9.6 In the south of the Vale, the Severn Estuary SAC (also aRamsar wetland site of international importance), is an important area for wintering wildfowl and waders, and a Special Protection Area (SPA). The estuary also supports internationally important populations of migratory fish.

9.7 Annex I habitats and Annex II species that are a primary reason for designation of this site are:[158]

  • 1130 Estuaries.
  • 1140 Mudflats and sandflats not covered by seawater at low tide.
  • 1330 Atlantic salt meadows Glauco-Puccinellietalia maritimae.
  • 1095 Sea lamprey Petromyzon marinus.
  • 1099 River lamprey Lampetra fluviatilis; and
  • 1103 Twaite shad Alosa fallax.

9.8 Dunraven Bay SAC is part of Southerndown Site of Special Scientific Interest (SSSI) and is designated due to the presence of the rare shore dock, one of the rarest plants in Europe.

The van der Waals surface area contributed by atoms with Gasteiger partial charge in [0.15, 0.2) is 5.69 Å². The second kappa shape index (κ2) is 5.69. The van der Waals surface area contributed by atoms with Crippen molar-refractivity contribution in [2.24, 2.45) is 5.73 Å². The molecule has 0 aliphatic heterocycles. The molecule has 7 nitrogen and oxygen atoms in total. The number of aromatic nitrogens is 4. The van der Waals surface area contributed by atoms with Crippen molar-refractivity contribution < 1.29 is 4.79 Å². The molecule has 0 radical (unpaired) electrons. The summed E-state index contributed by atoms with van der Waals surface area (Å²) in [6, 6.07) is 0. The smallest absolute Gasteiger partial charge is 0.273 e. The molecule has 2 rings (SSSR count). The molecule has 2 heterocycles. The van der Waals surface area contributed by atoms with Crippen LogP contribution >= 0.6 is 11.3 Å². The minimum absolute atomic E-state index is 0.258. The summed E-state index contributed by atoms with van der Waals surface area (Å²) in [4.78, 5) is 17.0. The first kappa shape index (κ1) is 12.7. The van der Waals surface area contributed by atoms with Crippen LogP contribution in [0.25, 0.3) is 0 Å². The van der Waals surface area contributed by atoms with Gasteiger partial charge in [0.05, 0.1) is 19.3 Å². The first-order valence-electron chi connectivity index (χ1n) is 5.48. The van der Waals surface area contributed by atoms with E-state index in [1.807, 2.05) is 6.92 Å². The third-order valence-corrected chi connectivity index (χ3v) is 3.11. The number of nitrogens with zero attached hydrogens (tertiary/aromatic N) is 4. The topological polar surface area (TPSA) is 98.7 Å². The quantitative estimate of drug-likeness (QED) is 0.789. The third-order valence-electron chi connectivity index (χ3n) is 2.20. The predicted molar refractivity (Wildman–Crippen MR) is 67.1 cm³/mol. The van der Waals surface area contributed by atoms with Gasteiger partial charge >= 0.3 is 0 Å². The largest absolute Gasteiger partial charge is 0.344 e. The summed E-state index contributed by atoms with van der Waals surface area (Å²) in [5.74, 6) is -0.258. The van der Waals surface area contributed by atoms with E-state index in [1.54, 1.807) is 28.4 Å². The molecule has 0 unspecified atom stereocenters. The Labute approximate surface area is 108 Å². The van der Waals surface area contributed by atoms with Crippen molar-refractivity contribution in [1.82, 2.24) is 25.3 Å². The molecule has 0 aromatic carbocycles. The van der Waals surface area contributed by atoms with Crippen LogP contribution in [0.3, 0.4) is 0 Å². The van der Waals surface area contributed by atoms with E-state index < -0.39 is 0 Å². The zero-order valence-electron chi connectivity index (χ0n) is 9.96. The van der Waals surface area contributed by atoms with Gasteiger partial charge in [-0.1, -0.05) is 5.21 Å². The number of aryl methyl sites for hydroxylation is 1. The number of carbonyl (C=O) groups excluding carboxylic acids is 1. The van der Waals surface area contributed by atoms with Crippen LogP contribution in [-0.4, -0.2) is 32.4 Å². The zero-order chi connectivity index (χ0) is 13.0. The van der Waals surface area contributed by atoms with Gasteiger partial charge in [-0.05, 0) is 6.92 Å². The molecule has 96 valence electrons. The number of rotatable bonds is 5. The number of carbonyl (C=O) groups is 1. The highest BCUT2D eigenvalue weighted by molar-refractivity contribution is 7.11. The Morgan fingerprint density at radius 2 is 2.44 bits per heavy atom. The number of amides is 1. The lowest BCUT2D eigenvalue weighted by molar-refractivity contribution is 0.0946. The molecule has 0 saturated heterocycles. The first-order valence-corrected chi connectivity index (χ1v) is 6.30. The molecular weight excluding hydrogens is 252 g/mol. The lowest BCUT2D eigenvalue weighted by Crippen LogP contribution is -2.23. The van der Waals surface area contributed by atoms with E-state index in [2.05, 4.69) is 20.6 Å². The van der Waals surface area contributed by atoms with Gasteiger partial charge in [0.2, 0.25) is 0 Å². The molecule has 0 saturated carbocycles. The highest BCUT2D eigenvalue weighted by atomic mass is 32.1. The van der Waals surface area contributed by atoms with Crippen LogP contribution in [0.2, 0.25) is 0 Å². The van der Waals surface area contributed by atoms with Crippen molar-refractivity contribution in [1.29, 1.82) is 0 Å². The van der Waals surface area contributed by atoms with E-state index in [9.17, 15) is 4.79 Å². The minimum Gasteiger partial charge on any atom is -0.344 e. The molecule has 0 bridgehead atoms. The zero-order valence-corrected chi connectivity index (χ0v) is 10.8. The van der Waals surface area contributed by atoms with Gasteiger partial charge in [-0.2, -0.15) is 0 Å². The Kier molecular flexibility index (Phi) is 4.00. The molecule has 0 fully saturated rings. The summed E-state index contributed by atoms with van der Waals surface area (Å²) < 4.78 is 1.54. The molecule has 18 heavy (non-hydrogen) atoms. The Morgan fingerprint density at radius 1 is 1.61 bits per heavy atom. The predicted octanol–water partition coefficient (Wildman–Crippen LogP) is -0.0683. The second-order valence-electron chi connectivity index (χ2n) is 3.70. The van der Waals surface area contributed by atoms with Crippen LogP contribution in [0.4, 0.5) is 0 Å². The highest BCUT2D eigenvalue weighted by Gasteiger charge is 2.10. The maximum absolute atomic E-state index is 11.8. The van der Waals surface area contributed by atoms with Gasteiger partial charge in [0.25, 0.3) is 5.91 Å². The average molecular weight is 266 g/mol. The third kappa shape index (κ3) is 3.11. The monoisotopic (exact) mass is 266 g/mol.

9.9 Annex II species '1441 Shore dock' is the primary reason for designation of this site. The 20 or so plants of shore dock (Rumex rupestris) growing here on damp coastal limestone are the only remnant of the species' former Bristol Channel range. The species has disappeared through loss of damp dune-slacks and shingle banks from other sites at Merthyr Mawr, Kenfig, Braunton Burrows and Pennard but is relatively secure on this steep, inaccessible site. The Dunraven Bay population is a significant seed-source for recolonisation of Bristol Channel dunes and beachheads when future management restores these habitats to favourable condition.[159]

9.10 While outside of the local authority boundary, it is noted that the Kenfig SAC is located within Bridgend County borough and lies adjacent to the Vale of Glamorgan. It is a largely intact dune system with extensive areas of fixed dune vegetation.

Annex I habitats and Annex II species that are a primary reason for designation of this site are:[160]

  • 2130 Fixed coastal dunes with herbaceous vegetation ("grey dunes").